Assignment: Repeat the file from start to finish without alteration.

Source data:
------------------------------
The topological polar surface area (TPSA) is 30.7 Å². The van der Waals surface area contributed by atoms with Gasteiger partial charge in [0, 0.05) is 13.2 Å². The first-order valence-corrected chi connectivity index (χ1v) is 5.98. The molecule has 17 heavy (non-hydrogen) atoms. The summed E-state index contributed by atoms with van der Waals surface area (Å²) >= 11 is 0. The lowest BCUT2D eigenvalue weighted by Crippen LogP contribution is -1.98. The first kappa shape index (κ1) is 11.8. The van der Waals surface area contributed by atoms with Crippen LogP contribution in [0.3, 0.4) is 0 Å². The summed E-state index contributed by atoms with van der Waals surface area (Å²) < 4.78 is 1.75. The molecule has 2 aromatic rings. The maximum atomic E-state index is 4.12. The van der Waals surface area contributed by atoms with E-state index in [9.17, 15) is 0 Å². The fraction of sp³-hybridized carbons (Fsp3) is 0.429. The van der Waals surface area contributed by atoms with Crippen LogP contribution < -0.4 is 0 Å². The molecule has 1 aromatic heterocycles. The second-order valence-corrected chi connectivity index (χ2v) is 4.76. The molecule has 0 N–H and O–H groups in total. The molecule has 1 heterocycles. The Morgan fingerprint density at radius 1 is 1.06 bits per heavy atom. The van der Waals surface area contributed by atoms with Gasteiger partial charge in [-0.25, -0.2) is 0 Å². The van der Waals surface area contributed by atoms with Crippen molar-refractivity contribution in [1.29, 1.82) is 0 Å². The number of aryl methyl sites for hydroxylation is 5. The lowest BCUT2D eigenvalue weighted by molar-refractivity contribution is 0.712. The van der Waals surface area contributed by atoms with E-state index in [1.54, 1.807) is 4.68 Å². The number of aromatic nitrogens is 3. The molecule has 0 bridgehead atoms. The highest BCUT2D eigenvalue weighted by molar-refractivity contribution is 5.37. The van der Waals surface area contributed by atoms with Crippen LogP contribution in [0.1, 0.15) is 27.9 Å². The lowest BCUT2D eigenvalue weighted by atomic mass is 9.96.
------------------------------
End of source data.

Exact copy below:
The topological polar surface area (TPSA) is 30.7 Å². The van der Waals surface area contributed by atoms with Gasteiger partial charge in [0, 0.05) is 13.2 Å². The first-order valence-corrected chi connectivity index (χ1v) is 5.98. The molecule has 17 heavy (non-hydrogen) atoms. The summed E-state index contributed by atoms with van der Waals surface area (Å²) >= 11 is 0. The lowest BCUT2D eigenvalue weighted by Crippen LogP contribution is -1.98. The first kappa shape index (κ1) is 11.8. The van der Waals surface area contributed by atoms with Crippen LogP contribution in [0.3, 0.4) is 0 Å². The summed E-state index contributed by atoms with van der Waals surface area (Å²) < 4.78 is 1.75. The molecule has 2 aromatic rings. The maximum atomic E-state index is 4.12. The van der Waals surface area contributed by atoms with E-state index in [9.17, 15) is 0 Å². The fraction of sp³-hybridized carbons (Fsp3) is 0.429. The van der Waals surface area contributed by atoms with Crippen LogP contribution < -0.4 is 0 Å². The molecule has 1 aromatic heterocycles. The second-order valence-corrected chi connectivity index (χ2v) is 4.76. The molecule has 0 N–H and O–H groups in total. The molecule has 1 heterocycles. The Morgan fingerprint density at radius 1 is 1.06 bits per heavy atom. The van der Waals surface area contributed by atoms with Gasteiger partial charge in [-0.25, -0.2) is 0 Å². The van der Waals surface area contributed by atoms with Crippen molar-refractivity contribution in [1.29, 1.82) is 0 Å². The number of aryl methyl sites for hydroxylation is 5. The lowest BCUT2D eigenvalue weighted by molar-refractivity contribution is 0.712. The van der Waals surface area contributed by atoms with E-state index in [1.54, 1.807) is 4.68 Å². The number of aromatic nitrogens is 3. The molecule has 0 bridgehead atoms. The highest BCUT2D eigenvalue weighted by molar-refractivity contribution is 5.37. The van der Waals surface area contributed by atoms with Crippen LogP contribution in [0.1, 0.15) is 27.9 Å². The lowest BCUT2D eigenvalue weighted by atomic mass is 9.96.